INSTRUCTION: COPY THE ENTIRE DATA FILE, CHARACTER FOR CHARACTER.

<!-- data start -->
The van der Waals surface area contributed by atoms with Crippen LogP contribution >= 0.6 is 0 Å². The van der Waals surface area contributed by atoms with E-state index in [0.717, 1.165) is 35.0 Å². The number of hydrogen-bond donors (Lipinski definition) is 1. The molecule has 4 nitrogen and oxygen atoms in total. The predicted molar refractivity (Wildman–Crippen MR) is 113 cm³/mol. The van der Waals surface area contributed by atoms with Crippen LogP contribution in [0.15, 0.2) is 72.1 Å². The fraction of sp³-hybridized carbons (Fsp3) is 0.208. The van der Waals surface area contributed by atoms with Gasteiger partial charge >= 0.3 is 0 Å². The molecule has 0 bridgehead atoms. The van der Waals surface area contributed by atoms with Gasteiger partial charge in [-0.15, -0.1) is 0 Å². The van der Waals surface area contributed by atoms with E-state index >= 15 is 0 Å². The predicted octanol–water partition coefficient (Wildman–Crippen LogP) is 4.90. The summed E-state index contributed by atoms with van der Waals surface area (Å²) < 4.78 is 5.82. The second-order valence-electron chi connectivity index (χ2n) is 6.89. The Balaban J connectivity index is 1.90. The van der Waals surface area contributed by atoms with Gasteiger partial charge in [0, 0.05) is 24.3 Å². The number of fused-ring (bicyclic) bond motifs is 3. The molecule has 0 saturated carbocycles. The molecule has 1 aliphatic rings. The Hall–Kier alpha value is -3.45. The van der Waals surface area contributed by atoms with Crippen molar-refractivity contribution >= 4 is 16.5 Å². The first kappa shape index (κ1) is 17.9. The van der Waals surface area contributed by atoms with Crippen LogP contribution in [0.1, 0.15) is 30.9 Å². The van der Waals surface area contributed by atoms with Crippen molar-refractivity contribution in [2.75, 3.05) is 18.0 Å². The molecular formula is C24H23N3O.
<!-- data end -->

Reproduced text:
The van der Waals surface area contributed by atoms with Crippen LogP contribution >= 0.6 is 0 Å². The van der Waals surface area contributed by atoms with E-state index in [0.717, 1.165) is 35.0 Å². The number of hydrogen-bond donors (Lipinski definition) is 1. The molecule has 4 nitrogen and oxygen atoms in total. The predicted molar refractivity (Wildman–Crippen MR) is 113 cm³/mol. The van der Waals surface area contributed by atoms with Crippen LogP contribution in [0.15, 0.2) is 72.1 Å². The fraction of sp³-hybridized carbons (Fsp3) is 0.208. The van der Waals surface area contributed by atoms with Gasteiger partial charge >= 0.3 is 0 Å². The molecule has 0 bridgehead atoms. The van der Waals surface area contributed by atoms with Gasteiger partial charge in [-0.15, -0.1) is 0 Å². The van der Waals surface area contributed by atoms with E-state index >= 15 is 0 Å². The predicted octanol–water partition coefficient (Wildman–Crippen LogP) is 4.90. The summed E-state index contributed by atoms with van der Waals surface area (Å²) < 4.78 is 5.82. The second-order valence-electron chi connectivity index (χ2n) is 6.89. The Balaban J connectivity index is 1.90. The van der Waals surface area contributed by atoms with Gasteiger partial charge in [0, 0.05) is 24.3 Å². The number of fused-ring (bicyclic) bond motifs is 3. The molecule has 0 saturated carbocycles. The molecule has 1 aliphatic rings. The Hall–Kier alpha value is -3.45. The van der Waals surface area contributed by atoms with Crippen molar-refractivity contribution >= 4 is 16.5 Å². The first kappa shape index (κ1) is 17.9. The van der Waals surface area contributed by atoms with Crippen LogP contribution in [0.1, 0.15) is 30.9 Å². The van der Waals surface area contributed by atoms with Crippen molar-refractivity contribution in [2.75, 3.05) is 18.0 Å². The molecular formula is C24H23N3O.